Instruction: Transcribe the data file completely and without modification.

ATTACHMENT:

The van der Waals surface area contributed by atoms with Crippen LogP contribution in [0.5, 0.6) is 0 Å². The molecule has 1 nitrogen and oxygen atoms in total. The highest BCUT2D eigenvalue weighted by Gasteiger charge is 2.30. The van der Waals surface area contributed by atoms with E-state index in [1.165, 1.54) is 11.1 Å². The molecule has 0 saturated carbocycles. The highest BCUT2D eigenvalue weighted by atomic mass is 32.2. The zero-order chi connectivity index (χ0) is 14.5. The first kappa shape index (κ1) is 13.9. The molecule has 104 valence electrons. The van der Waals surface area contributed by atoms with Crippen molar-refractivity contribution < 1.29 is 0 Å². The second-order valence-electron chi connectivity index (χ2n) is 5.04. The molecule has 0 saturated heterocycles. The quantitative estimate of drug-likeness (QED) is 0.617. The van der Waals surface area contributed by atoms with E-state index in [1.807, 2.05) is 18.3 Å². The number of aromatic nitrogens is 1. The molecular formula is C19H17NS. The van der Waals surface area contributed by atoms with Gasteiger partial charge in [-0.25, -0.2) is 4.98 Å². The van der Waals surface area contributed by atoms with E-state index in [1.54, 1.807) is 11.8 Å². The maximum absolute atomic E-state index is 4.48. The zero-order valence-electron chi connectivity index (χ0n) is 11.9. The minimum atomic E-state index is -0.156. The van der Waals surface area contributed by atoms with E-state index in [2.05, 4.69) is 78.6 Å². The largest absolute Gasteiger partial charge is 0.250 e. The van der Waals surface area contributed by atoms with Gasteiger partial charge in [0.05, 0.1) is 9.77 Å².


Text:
The van der Waals surface area contributed by atoms with Crippen LogP contribution in [0.5, 0.6) is 0 Å². The molecule has 1 nitrogen and oxygen atoms in total. The highest BCUT2D eigenvalue weighted by Gasteiger charge is 2.30. The van der Waals surface area contributed by atoms with E-state index in [1.165, 1.54) is 11.1 Å². The molecule has 0 saturated carbocycles. The highest BCUT2D eigenvalue weighted by atomic mass is 32.2. The zero-order chi connectivity index (χ0) is 14.5. The first kappa shape index (κ1) is 13.9. The molecule has 104 valence electrons. The van der Waals surface area contributed by atoms with Crippen molar-refractivity contribution < 1.29 is 0 Å². The second-order valence-electron chi connectivity index (χ2n) is 5.04. The molecule has 0 saturated heterocycles. The quantitative estimate of drug-likeness (QED) is 0.617. The van der Waals surface area contributed by atoms with E-state index in [1.807, 2.05) is 18.3 Å². The number of aromatic nitrogens is 1. The molecular formula is C19H17NS. The van der Waals surface area contributed by atoms with Gasteiger partial charge in [-0.25, -0.2) is 4.98 Å². The van der Waals surface area contributed by atoms with E-state index in [1.54, 1.807) is 11.8 Å². The maximum absolute atomic E-state index is 4.48. The zero-order valence-electron chi connectivity index (χ0n) is 11.9. The minimum atomic E-state index is -0.156. The van der Waals surface area contributed by atoms with E-state index in [2.05, 4.69) is 78.6 Å². The largest absolute Gasteiger partial charge is 0.250 e. The van der Waals surface area contributed by atoms with Gasteiger partial charge in [0.05, 0.1) is 9.77 Å².